Copenhagen summit, Dr. Mahmud said Bangladesh would continue
to emphasize the principle of collective responsibility and
press for robust mitigation and adaptation efforts.

FORESTRY PROJECTS TO TAP CARBON MARKETS
---------------------------------------

4. Minister Mahmud asked whether the U.S. could help
Bangladesh to access carbon markets by training potential
local beneficiaries and helping to attract international
investment. He explained that "ignorance" about carbon
credits was hindering the country's ability to tap into these
markets. The USAID Mission Director noted that USAID,s
Integrated Protected Area Co-management (IPAC) project was
planning a seminar in October-November to bring U.S. Forest
Service specialists to train government, private sector and
civil society stakeholders on how to prepare projects to
access carbon credit markets. The seminar would also cover
technical and policy issues, such as measurement of carbon
sequestration from forests. The IPAC project was also
helping local communities surrounding protected areas to
participate and benefit from forestry projects.

REGIONAL ENERGY INTEGRATION
---------------------------

5. Dr. Mahmud requested help in encouraging international
financial institutions to support regional clean energy
projects in Bhutan and Nepal to supply Bangladesh's energy
market. The Ambassador noted that Indian companies were
developing projects in Bhutan for the north India market
which faced rising demand and considerable shortfall in
generation capacity. He commented that Nepal may hold
greater potential and Bangadeshi involvement there could be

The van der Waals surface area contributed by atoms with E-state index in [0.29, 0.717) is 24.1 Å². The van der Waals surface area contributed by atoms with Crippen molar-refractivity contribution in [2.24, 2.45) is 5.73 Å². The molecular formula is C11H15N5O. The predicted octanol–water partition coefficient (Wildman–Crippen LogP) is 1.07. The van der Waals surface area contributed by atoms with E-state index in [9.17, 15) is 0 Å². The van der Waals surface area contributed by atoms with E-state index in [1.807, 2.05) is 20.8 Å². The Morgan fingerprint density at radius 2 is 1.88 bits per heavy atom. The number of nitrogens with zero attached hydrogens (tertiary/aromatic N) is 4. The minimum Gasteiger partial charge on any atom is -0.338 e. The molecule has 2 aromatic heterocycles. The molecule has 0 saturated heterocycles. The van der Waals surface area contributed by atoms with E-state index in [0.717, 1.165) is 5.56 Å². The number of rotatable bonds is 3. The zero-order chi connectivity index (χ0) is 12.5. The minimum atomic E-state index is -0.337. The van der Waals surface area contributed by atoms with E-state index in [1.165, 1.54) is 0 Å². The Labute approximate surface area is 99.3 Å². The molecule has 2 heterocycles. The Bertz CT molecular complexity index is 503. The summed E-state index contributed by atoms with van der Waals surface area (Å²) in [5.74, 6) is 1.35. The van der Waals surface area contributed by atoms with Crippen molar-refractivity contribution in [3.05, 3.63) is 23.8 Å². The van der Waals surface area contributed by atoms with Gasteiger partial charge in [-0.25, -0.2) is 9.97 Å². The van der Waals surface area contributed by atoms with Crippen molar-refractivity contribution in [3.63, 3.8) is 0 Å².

helpful. He also pointed out that USAID,s South Asia
Regional Initiative for Energy (SARI/Energy) project was
promoting regional integration of energy markets, including
gas and power markets.

ADAPTATION TRUST FUND

DHAKA 00000942 002 OF 002


---------------------

6. USAID Mission Director Rollins asked how the GOB planned
to use its $150 million multi-donor trust fund for climate
change adaptation programs. Dr. Mahmud explained that the
government was still working to define how this fund will be
used. They will initially focus on defining immediate and
short-term adaptation priorities but will take more time to
define long-term plans.

COMMENT
-------

7. With a background in environmental science, Dr. Mahmud
understands climate change issues well and can serve as a
partner for the U.S. in climate change negotiations. After
six months as State Minister for Foreign Affairs where he was
an important Mission contact, Dr. Mahmud moved in July 2009
to the Environment Ministry where the portfolio better fits
his expertise. He also served as Prime Minister Hasina's
personal assistant and remains close to the Prime Minister,
who will lead the Bangladeshi delegation to Copenhagen. As
Chair of the LDC grouping in Copenhagen, Bangladesh can
potentially play a constructive role in pressing for shared
responsibility for mitigation and adaptation programs.
Mahmud's categorical assurance that Bangladesh would push to
have the fast-growing developing countries to adopt caps is a
new and important development.
MORIARTY